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A CurtainUp Los Angeles Review
That's cause for confetti and streamers. Before the Fountain Theatre moves into its "season of social action" (which includes the world premiere of Robert Schenkkan's Building the Wall), Fountain administrators Sachs, Deborah Lawlor and Simon Levy have given their audiences a tonic.
As straightforward and easily digested as may seem, it's not as simple a tale as it may seem. However you take the play, the synergy between Jenny O'Hara as a trailer-trashy dreamer and Nick Ullett as the highbrow art maven who controls her fate makes for the kind of gold that should not be overlooked simply because these two actors make it look so very easy.
Maude Gutman (O'Hara), a middle-aged ex-bartender with a sailor's mouth and a ton of flea market crap cluttering up her Bakersfield trailer, has gotten her hands on a painting that someone has convinced her could be a lost Jackson Pollock. She has scraped together the not-insubstantial fee to bring Lionel Percy (Ullett) across the country from New York either to verify the work's authenticity or to tell her it's not a Pollock. If the former happens, Maude's a millionaire several times over. Otherwise, she's back where she started, which as Maude might say, ain't no $%*#! paradise.
Lionel sports an expensive suit, snooty self-important airs and barely disguised contempt at this ridiculous woman and her champagne dreams. And he's got a little bit of a goofy streak himself. When he sees the painting, Lionel does a ritualistic dance and even sniffs the canvas. Lionel renders his judgment quickly; not much suspense here, and the play takes off from that pronouncement.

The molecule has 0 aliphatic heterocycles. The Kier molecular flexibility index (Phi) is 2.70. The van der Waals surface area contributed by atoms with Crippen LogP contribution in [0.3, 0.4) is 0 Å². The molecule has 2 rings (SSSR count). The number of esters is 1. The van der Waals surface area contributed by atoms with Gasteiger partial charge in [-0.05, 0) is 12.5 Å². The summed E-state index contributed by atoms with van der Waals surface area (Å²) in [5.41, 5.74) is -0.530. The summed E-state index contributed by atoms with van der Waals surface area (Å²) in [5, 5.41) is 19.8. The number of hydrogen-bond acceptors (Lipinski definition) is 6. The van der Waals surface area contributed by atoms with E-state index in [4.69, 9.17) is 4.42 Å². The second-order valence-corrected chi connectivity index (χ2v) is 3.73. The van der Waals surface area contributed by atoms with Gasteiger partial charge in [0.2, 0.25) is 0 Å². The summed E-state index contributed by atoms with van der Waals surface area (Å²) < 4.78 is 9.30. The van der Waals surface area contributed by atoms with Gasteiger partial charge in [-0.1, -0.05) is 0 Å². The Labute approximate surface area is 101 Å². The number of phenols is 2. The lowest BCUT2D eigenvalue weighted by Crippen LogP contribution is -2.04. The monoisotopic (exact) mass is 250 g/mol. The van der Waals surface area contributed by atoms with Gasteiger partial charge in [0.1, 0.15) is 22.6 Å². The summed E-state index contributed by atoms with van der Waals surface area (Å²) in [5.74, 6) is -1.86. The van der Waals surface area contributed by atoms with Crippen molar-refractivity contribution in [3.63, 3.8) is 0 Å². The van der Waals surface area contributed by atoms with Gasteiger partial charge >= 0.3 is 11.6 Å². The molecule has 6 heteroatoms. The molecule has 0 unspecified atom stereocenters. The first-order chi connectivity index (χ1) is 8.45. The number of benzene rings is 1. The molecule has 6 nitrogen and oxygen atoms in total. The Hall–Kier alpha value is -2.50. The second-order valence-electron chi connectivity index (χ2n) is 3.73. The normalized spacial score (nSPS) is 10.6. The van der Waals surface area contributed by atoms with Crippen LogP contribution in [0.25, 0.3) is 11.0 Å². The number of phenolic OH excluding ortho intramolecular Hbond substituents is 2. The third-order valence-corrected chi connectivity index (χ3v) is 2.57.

Maude, lonely, needy and hitting the sauce, basically refuses to let the man leave. Stocked to the rafters with décor that only an inveterate garage sale-r would possess, Jeffrey McLaughlin's set is a bit of magic all by itself and Bill E Kickbush works some smooth lighting effects to help bring the painting to life.
The possible-Pollock is not the only item in the play whose value is being called into question. Maude's life is, if not exactly in ruins, pretty close. If the painting's worthless, Maude figures, then probably so is she. Lionel doesn't want the added responsibility of validating a human life. He just came for the art.
Sachs directs his play mostly as a comedy with liberal doses of ruefulness that do not detract from the fun. The laughs are plentiful, and not always at the expense of too-easy targets.
We are permitted both to squirm over what Maude puts Lionel through and also to slide over to her side when the stakes change. Perversely or otherwise, Bakersfield Mist is ultimately a play about discovering and appreciating art, whatever form it may take.
O'Hara, with her bright day-glo wardrobe (nicely realized by Shon LeBlanc) and Shirley MacLaine hair moves easily through a role that was written for her. Ullett's Lionel nails the snobbery without leeching out the character's basic humanity. We enjoy watching him trapped in a room, dealing with ever-flowing scotch and cocktail weenies, all the while figuring out how to solve a problem and do the right thing.
O'Hara and Ullett are offstage husband and wife, so they've been living with and presumably deepening these characters for years. If somebody ever has the sense to film Bakersfield Mist (most likely for TV), let's hope they'd keep the two actors and preserve their performances. Together these two and this quite delightful play are a small work of art.
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Written and directed by Stephen Sachs
Cast: Jenny O'Hara and Nick Ullett
Set Design: Jeffrey McLaughlin
Costume Design: Shon LeBlanc
Lighting Design: Bill E. Kickbush
Sound Design: Peter Bayne
Props Design: Terri Roberts
Fight Director: Edgar Landa
Production Stage Manager: Emily Lehrer
Plays through February 25, 2017 at the Fountain Theatre, 5060 Fountain Ave., Los Angeles (323) 663-1525, www.FountainTheatre.com
Running time: One hour and twenty minutes with no intermission
Reviewed by Evan Henerson
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